Despite the strength of “The Incredibles,” profits at Pixar Animation Studios dropped 34 percent in the fourth quarter from a year ago, when “Finding Nemo” DVDs went on sale.
The Emeryville, Calif.-based company posted net earnings of $55.2 million, or 91 cents per share, in the quarter ended Jan. 1, down 34 percent from $83.9 million, or $1.44 per share, in the same period the previous year.
The earnings still beat Wall Street estimates. Analysts surveyed by Thomson First Call had expected earnings of 77 cents per share.
Revenue also dropped to $108.9 million compared to $164.8 million in the same quarter last year.
The studio gained revenue during the quarter from the box office performance of its latest movie, “The Incredibles,” which opened last November and will be released on home video next month.
Pixar co-finances its films and splits revenue with The Walt Disney Co. “The Incredibles” is the fourth film to be delivered under a five-film deal with Disney. Pixar will deliver its last film under the deal, “Cars,” in 2006.
This will be the first year for Pixar without the release of a theatrical feature. The company said Thursday it expects earnings of between 85 cents and 95 cents per share in the first quarter, mostly from home video sales of “The Incredibles.” The company did not give a forecast for the full year.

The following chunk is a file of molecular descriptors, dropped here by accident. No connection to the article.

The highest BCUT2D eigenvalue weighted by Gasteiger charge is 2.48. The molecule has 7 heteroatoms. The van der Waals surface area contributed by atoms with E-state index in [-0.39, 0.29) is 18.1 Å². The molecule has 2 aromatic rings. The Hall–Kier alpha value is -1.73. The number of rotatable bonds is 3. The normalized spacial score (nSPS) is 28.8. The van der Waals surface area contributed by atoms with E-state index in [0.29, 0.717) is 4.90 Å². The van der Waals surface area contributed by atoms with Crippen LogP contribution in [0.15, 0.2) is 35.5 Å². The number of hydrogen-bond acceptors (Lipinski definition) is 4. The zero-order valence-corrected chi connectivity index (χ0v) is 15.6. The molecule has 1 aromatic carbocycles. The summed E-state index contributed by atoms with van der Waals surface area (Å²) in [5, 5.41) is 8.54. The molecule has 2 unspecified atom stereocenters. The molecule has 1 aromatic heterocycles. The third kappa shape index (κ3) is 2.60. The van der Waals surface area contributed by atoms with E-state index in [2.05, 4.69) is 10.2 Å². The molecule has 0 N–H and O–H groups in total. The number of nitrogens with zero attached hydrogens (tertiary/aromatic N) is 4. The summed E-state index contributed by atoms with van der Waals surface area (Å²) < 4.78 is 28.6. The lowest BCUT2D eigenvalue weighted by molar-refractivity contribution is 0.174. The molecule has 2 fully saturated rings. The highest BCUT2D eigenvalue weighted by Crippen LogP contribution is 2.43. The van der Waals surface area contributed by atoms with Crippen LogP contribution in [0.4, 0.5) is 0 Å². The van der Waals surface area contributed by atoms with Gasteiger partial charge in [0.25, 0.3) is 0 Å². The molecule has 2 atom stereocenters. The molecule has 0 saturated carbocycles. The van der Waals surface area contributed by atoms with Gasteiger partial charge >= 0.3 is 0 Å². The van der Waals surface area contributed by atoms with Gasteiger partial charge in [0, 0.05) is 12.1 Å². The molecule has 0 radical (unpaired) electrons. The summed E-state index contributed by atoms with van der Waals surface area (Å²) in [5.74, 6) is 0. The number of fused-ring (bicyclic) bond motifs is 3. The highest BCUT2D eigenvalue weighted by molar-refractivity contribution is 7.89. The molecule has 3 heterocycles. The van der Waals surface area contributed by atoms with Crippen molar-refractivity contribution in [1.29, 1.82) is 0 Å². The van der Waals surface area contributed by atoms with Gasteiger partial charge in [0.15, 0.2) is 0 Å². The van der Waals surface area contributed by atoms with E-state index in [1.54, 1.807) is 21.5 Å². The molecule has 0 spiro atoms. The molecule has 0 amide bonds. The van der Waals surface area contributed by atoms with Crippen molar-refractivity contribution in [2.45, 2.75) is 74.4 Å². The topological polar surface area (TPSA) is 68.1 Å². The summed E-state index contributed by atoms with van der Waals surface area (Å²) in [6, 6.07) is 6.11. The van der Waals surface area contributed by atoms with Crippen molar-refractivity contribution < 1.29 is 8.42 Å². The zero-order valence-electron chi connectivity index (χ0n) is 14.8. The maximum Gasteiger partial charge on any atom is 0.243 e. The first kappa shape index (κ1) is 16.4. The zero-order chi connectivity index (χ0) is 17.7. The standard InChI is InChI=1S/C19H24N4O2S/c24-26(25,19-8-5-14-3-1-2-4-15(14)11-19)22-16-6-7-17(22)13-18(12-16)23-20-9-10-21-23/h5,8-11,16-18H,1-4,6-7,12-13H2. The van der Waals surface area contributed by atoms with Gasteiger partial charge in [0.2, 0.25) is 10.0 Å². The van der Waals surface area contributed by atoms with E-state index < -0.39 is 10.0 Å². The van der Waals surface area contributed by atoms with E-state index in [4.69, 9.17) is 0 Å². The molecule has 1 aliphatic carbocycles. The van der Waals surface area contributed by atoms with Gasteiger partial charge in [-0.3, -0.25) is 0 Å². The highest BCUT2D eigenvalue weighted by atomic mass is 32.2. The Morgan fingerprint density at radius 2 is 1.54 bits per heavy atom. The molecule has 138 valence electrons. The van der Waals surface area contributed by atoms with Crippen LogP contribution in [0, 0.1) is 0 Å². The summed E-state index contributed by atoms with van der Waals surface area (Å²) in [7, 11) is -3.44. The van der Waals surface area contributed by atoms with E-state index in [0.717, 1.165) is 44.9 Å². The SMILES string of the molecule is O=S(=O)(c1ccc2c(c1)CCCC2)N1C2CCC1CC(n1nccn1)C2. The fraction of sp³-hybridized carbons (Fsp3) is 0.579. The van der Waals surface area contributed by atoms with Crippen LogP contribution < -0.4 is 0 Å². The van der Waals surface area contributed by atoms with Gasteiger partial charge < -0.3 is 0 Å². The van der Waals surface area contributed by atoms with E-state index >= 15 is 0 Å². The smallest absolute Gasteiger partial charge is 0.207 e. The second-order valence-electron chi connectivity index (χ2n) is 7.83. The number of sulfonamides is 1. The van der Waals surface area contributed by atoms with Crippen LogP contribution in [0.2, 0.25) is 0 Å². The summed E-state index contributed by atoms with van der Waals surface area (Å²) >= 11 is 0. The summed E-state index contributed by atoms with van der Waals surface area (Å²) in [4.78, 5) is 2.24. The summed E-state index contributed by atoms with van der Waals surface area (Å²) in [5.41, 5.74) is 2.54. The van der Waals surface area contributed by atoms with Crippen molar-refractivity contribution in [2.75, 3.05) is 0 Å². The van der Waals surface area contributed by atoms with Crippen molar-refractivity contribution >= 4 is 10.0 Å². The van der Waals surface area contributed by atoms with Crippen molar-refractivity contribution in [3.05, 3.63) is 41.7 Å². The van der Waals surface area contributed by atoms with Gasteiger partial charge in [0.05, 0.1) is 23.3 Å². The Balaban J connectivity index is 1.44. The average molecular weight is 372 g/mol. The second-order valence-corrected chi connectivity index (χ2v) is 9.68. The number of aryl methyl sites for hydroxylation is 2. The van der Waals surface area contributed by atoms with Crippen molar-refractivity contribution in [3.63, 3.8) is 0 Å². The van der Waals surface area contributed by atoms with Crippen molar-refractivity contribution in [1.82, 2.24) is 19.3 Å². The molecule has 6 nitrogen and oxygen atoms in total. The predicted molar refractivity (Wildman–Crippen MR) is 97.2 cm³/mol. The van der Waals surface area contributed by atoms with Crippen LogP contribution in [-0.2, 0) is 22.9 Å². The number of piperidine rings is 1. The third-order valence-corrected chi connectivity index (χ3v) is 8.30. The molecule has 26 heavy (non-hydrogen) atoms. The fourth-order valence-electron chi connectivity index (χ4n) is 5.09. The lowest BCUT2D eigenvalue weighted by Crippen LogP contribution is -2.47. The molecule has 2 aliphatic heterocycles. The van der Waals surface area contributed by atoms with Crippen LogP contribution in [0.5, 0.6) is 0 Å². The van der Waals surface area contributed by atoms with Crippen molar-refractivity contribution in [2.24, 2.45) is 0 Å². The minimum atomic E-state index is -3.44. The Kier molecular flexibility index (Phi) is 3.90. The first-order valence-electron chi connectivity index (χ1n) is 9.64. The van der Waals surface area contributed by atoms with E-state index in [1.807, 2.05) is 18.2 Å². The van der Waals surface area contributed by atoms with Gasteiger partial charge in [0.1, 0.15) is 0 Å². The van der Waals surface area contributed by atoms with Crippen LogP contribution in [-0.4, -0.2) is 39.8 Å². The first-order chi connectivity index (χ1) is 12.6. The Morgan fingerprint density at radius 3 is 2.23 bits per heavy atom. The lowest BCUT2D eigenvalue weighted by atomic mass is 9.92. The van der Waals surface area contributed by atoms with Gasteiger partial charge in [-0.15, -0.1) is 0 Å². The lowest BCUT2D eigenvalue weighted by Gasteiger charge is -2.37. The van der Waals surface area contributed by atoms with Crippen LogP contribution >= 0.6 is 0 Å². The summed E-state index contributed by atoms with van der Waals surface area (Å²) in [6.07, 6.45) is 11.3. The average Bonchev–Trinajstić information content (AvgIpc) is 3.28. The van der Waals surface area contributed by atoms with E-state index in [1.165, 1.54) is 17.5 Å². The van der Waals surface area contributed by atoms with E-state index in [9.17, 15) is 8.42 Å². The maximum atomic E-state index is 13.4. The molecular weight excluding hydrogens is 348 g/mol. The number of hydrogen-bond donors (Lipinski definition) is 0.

Pixar chief executive Steve Jobs said the company has eight directors working on future films and expects to release one film each summer. Jobs said the company would consider releasing more than one film a year in the future.
Jobs also said Pixar has decided not to participate financially or creatively in making sequels to the films made under its Disney deal. Disney has already announced plans for a “Toy Story 3” as well as sequels to “Monsters Inc.,” “Finding Nemo” and “The Incredibles.”
The company also said it was waiting to negotiate a new distribution deal until Disney announces a successor to CEO Michael Eisner. Jobs said the possibility that an executive from another company could be hired at Disney “could effect the desirability of another studio in our eyes.”
Jobs also dismissed a comment by Eisner at Disney’s recent analyst meeting that the human characters in the current batch of Disney/Pixar films “look pretty pathetic.” Eisner made the comment about the state-of-the-art computer techniques being used to create upcoming Disney films.
“I know our films don’t stack up against films like ’Atlantis’ or ’Emperor’s New Groove,’ or ’Treasure Planet,”’ Jobs said wryly, referring to three less-than-successful Disney animated films. “We just kind of wrote that off to Michael being a loose canon.”
For the full year, Pixar reported net income of $141.7 million, or $2.38 per share, compared to $124.8 million, or $2.17 a share, for the previous year. Revenue for fiscal 2004 rose to $273.5 million from $262.5 million the previous year.